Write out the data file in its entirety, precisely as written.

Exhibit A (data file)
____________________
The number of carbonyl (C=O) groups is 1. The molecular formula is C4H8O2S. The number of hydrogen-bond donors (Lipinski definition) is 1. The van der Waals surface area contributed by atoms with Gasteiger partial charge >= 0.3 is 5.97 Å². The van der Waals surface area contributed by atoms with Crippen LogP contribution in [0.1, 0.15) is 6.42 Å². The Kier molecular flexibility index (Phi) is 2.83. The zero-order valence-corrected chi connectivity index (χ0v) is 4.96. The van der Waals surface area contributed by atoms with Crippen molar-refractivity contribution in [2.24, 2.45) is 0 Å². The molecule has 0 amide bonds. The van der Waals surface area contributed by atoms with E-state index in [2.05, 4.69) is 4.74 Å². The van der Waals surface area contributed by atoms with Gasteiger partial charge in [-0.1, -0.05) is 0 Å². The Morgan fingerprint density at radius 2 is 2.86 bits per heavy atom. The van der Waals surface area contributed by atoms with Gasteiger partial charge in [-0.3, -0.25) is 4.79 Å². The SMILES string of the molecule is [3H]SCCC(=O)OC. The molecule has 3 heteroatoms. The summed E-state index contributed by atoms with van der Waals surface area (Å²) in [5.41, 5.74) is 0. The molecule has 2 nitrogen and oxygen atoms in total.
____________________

The number of carbonyl (C=O) groups is 1. The molecular formula is C4H8O2S. The number of hydrogen-bond donors (Lipinski definition) is 1. The van der Waals surface area contributed by atoms with Gasteiger partial charge >= 0.3 is 5.97 Å². The van der Waals surface area contributed by atoms with Crippen LogP contribution in [0.1, 0.15) is 6.42 Å². The Kier molecular flexibility index (Phi) is 2.83. The zero-order valence-corrected chi connectivity index (χ0v) is 4.96. The van der Waals surface area contributed by atoms with Crippen molar-refractivity contribution in [2.24, 2.45) is 0 Å². The molecule has 0 amide bonds. The van der Waals surface area contributed by atoms with E-state index in [2.05, 4.69) is 4.74 Å². The van der Waals surface area contributed by atoms with Gasteiger partial charge in [-0.1, -0.05) is 0 Å². The Morgan fingerprint density at radius 2 is 2.86 bits per heavy atom. The van der Waals surface area contributed by atoms with Gasteiger partial charge in [-0.3, -0.25) is 4.79 Å². The SMILES string of the molecule is [3H]SCCC(=O)OC. The molecule has 3 heteroatoms. The summed E-state index contributed by atoms with van der Waals surface area (Å²) in [5.41, 5.74) is 0. The molecule has 2 nitrogen and oxygen atoms in total.